Biden’s speech in Jeddah during his July trip was an acknowledgement that these anxieties do in fact exist amongst the Saudi elite. He said, “We are not going to leave a vacuum in the Middle East for Russia or China to fill. And we’re getting results.”
But the fact is that on ground, there is a sense that the US is edging towards retreat from the region in the wake of the “normalisation” that the Abraham accords are ostensibly bringing about. Case in point is the pull back of US troops from the Red Sea islands of Tiran and Sanafir, a flashpoint at the heart of West Asia war. But the Arab peace arrangements may well be short lived without American presence. The US had played a crucial role in maintaining the demilitarised status of the Gulf of Aqaba. Already there is opposition in Israel to allowing UAE oil tankers to enter the Eilat for transport of crude oil from the Gulf to Europe, as planned under the Abraham Accords.
Any flare-up in the Israel-Palestinian conflict might force other Gulf nations to reconsider the ‘normalisation’ arrangements.
Relations between Riyadh and Moscow are at a high point, with MBS choosing to deepen ties with Putin. The Kingdom’s role in ignoring US demands for increase in oil production, and in fact raising oil prices by cutting global supply by 1-2m barrels a day has alienated Washington. As high oil prices are seen as helping fund Putin’s war effort, in the US, there is loud clamour for “punishing” Saudi Arabia. delivering one of the strongest expressions of US anger, US Senate Foreign Relations Committee Chairman Robert Menendez called for freezing all US cooperation with Saudi Arabia.
Even though the “strategic competition” with China currently dominates American foreign policy discussion, spurning its most significant strategic partner in West Asia, neglects the simple fact that an eager China would try to fill the ensuing power vacuum.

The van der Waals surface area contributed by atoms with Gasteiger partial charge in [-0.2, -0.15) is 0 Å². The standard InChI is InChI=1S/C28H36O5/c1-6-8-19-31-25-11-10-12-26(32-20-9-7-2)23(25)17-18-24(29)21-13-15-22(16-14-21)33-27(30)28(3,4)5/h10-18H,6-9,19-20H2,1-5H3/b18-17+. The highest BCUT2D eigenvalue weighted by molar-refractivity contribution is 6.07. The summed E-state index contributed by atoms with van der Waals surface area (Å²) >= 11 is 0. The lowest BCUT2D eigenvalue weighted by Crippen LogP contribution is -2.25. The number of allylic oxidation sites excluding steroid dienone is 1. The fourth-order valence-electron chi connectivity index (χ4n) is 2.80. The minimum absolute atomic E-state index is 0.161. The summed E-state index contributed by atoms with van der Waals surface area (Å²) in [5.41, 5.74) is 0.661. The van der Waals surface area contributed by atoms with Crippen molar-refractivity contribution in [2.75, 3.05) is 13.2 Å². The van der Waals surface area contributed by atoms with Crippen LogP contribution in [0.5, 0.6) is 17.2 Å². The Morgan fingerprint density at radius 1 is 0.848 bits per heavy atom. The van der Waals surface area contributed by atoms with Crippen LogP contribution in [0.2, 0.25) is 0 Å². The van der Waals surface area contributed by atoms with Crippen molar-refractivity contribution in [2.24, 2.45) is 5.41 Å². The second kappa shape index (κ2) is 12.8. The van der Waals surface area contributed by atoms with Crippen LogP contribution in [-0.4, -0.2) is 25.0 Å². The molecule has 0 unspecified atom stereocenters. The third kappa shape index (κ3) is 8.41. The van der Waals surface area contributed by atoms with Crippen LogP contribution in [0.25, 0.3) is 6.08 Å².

After its ignominious exit from Afghanistan, use of punishing economic sanctions against dozens of countries, concessional attitude towards human rights issues it exhorts, American credibility has been dealt a staggering blow. It is little wonder that Saudi Arabia doubts if the US will continue its commitments. It has refused Washington’s demands for increased oil production to Russia’s advantage, and is now willing to expand ties with China again regardless of the wishes of its Western allies.
Xi is scheduled to arrive in Riyadh on December 7.
Leaders from other West Asian and North African nations will be attending the Chinese-Arab summit, and dozens of agreements and memoranda of understanding covering energy, security and investments, are expected to be signed. Accounting for 27% of Saudi Arabia’s total crude oil exports, China is its largest trading partner. But Saudi-China trade remains narrowly based, consisting primarily of petroleum products and chemicals.
As the Kingdom implements its blueprint for economic transformation by way of Vision 2030, China is figuring as a key provider of technical support. From supply of fibre optic services, to collaboration in Space technology, development of tourism infrastructure and sales of weapons systems, China has not wasted any time in making significant inroads into West Asia. The Kingdom has sufficient uranium reserves to produce nuclear fuel domestically, and according to some reports Beijing has even assisted Riyadh in developing a nuclear enrichment facility.
The Chinese-Arab summit will explicate the extent to which their political-security arrangements might be expanded. Strategically Beijing would want to secure a hold over the largest of its energy sources, push for greater synergy between its Belt and Road Initiative and Saudi Vision 2030, and win more defence procurement deals. But beyond the bilateral strategic relationships, it will be interesting to watch how China navigates the region’s traditional rivalries.
Vaishali Basu Sharma is an analyst of strategic and economic affairs. She has worked as a consultant with the National Security Council Secretariat for nearly a decade.